Bravo, America Magazine. It’s a good reminder- and a fair beginning.

Christmas Eve 2011

From the First Reading of the Christmas Vigil Mass:

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You shall be called by a new name pronounced by the mouth of the Lord….. No more will you be called ‘Forsaken,’ or your land ‘Desolate. But you will be called ‘My Delight,’ and your land ‘Espoused.’ For the Lord takes delight in you…”
Isaiah 62.2

A God that takes delight. I love that image. On this night when we celebrate the birth of a baby who changed the world, I think it’s worth asking the question: Who among us can resist the face of a delighted baby?

Not me.

That’s the kind of delight I believe in on this night. It’s what I’m counting on. It’s the joy of a crazy universe that may not make much sense, but then again, love never does. Not really.

It’s built on a type of joy that transcends doctrine and moral posturing- that simply enjoys and revels in the craziness of creation, desperate for attention, aiming for hope, betting on simple kindness, compassion and the better nature that can’t help but smile at the face of a delighted baby.

Because it’s just that simple….

I’m in.

Petition: Cardinal George Should Resign For Comparing Gays To The KKK

I admit it- I’m a petition signer. I like adding my voice to others to make a point about something I believe in. There’s strength in numbers, and it usually only takes a minute.

I signed this petition on Change.org as a gay man, a formerly active priest and as someone deeply concerned about the message that this sends to Catholics around the world about LGBT humans. It’s patently untrue and more than patently screwed up.

Background (from the petition site):

Chicago Archbishop Cardinal Francis George foolishly compared the LGBT community to the Ku Klux Klan. He has crossed so far over the line of basic decency that he couldn’t see it with a pair of binoculars. George’s over-the-top remarks were extreme to the point where they shredded his credibility and permanently damaged his ability to serve as a respected voice of reason.  

This outrageous comparison of the LGBT community to the Ku Klux Klan was so degrading and hurtful that apologizing will not be sufficient. George’s only road to redemption is handing in his resignation. If he has a shred of dignity and a shard of class he will immediately step down.  George’s offensive remarks came during a dispute over the scheduled starting time of the annual gay pride parade in June. The event was originally set to begin at 10am, but a priest bitterly complained that the starting time would interfere with morning services.  

In an interview with Fox News in Chicago, Cardinal George said: “Well, I go with the pastor. I mean, he’s telling us that they won’t be able to have Church services on Sunday, if that’s the case. You know, you don’t want the Gay Liberation Movement to morph into something like the Ku Klux Klan, demonstrating in the streets against Catholicism. So, I think if that’s what’s happening, and I don’t know that it is, but I would respect the local pastor’s, you know, position on that. Then I think that’s a matter of concern for all of us.”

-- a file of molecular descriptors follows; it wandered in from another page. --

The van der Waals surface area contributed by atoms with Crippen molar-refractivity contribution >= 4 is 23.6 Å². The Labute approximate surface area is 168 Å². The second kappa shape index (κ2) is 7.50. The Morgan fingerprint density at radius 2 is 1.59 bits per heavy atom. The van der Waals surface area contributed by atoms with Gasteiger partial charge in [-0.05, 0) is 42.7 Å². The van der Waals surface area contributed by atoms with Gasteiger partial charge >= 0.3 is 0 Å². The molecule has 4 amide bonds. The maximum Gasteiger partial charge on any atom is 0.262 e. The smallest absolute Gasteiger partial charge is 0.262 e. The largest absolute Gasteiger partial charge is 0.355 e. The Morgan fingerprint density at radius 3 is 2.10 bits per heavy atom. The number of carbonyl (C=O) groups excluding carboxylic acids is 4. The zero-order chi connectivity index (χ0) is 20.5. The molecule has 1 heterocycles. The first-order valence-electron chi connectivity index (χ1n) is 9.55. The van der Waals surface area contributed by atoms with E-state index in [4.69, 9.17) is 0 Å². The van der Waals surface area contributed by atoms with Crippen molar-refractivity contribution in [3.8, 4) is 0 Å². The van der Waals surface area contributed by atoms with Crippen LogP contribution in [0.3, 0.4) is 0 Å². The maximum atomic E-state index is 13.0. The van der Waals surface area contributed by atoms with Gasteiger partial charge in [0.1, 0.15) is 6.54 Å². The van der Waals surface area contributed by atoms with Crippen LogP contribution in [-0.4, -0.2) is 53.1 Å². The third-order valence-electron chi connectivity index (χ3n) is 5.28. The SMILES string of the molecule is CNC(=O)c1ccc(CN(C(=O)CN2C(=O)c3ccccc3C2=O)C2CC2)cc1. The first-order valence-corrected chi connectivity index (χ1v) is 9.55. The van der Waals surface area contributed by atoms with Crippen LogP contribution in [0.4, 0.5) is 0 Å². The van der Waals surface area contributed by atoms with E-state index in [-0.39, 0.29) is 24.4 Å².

Such backward and bigoted remarks cannot stand. We must stand up, speak out and fight back against the intolerance displayed by Cardinal George. If we don’t take a stand when we are compared to the KKK – when will we? The time to act is now by demanding that George immediately leave his post.

Now I’m really not so naive to think that the Cardinal Archbishop of Chicago will look at a few thousand signatures and immediately resign his post, but it may give him something to think about the next time he opens his archepiscopal mouth to make ignorant comparisons. People expect more tolerance and compassion from the spiritual leader of a million people- at least I do- so I signed it. Because I also think Jesus would have expected better, too.
Oh, and have a very Merry Christmas. Because it’s still all about love and redemption- even when the leaders don’t represent.

Remembering Fatal Homophobia

In an excellent Op-Ed in the New York Times this morning, we are reminded that homophobia isn’t simple ignorance- in some parts of the world- as in the author’s Uganda- it’s fatal:

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The way I see it, homophobia — not homosexuality — is the toxic import. Thanks to the absurd ideas peddled by American fundamentalists, we are constantly forced to respond to the myth — debunked long ago by scientists — that homosexuality leads to pedophilia. For years, the Christian right in America has exported its doctrine to Africa, and, along with it, homophobia. In Uganda, American evangelical Christians even held workshops and met with key officials to preach their message of hate shortly before a bill to impose the death penalty for homosexual conduct was introduced in Uganda’s Parliament in 2009. Two years later, despite my denunciation of all forms of child exploitation, David Bahati, the legislator who introduced the bill, as well as Foreign Minister Henry Okello Oryem and other top government officials, still don’t seem to grasp that being gay doesn’t equate to being a pedophile.